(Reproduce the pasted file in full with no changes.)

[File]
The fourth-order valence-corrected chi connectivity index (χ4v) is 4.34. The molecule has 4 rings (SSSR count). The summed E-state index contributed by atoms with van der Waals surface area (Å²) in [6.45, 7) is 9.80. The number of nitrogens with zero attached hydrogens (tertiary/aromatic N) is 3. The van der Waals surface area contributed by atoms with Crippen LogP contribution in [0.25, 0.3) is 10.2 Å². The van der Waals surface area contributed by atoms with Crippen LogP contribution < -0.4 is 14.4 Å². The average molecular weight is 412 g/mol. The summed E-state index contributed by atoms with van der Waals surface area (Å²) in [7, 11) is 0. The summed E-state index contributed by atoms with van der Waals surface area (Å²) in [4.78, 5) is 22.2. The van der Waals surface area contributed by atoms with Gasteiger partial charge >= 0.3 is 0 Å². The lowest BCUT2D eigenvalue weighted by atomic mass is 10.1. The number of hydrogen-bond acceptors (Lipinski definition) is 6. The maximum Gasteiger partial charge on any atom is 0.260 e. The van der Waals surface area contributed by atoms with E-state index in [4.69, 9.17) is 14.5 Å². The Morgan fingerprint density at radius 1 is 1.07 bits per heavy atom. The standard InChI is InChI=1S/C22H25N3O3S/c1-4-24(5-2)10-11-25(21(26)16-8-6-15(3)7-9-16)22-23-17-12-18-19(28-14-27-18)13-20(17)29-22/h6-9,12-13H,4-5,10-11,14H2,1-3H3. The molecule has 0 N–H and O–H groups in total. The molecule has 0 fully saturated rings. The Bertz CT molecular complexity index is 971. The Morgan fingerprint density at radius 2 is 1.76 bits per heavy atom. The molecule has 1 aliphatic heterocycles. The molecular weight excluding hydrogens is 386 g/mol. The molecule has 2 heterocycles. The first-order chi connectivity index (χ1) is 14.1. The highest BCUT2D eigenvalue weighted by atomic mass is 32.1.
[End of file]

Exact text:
The fourth-order valence-corrected chi connectivity index (χ4v) is 4.34. The molecule has 4 rings (SSSR count). The summed E-state index contributed by atoms with van der Waals surface area (Å²) in [6.45, 7) is 9.80. The number of nitrogens with zero attached hydrogens (tertiary/aromatic N) is 3. The van der Waals surface area contributed by atoms with Crippen LogP contribution in [0.25, 0.3) is 10.2 Å². The van der Waals surface area contributed by atoms with Crippen LogP contribution < -0.4 is 14.4 Å². The average molecular weight is 412 g/mol. The summed E-state index contributed by atoms with van der Waals surface area (Å²) in [7, 11) is 0. The summed E-state index contributed by atoms with van der Waals surface area (Å²) in [4.78, 5) is 22.2. The van der Waals surface area contributed by atoms with Gasteiger partial charge >= 0.3 is 0 Å². The lowest BCUT2D eigenvalue weighted by atomic mass is 10.1. The number of hydrogen-bond acceptors (Lipinski definition) is 6. The maximum Gasteiger partial charge on any atom is 0.260 e. The van der Waals surface area contributed by atoms with E-state index in [4.69, 9.17) is 14.5 Å². The Morgan fingerprint density at radius 1 is 1.07 bits per heavy atom. The standard InChI is InChI=1S/C22H25N3O3S/c1-4-24(5-2)10-11-25(21(26)16-8-6-15(3)7-9-16)22-23-17-12-18-19(28-14-27-18)13-20(17)29-22/h6-9,12-13H,4-5,10-11,14H2,1-3H3. The molecule has 0 N–H and O–H groups in total. The molecule has 0 fully saturated rings. The Bertz CT molecular complexity index is 971. The Morgan fingerprint density at radius 2 is 1.76 bits per heavy atom. The molecule has 1 aliphatic heterocycles. The molecular weight excluding hydrogens is 386 g/mol. The molecule has 2 heterocycles. The first-order chi connectivity index (χ1) is 14.1. The highest BCUT2D eigenvalue weighted by atomic mass is 32.1.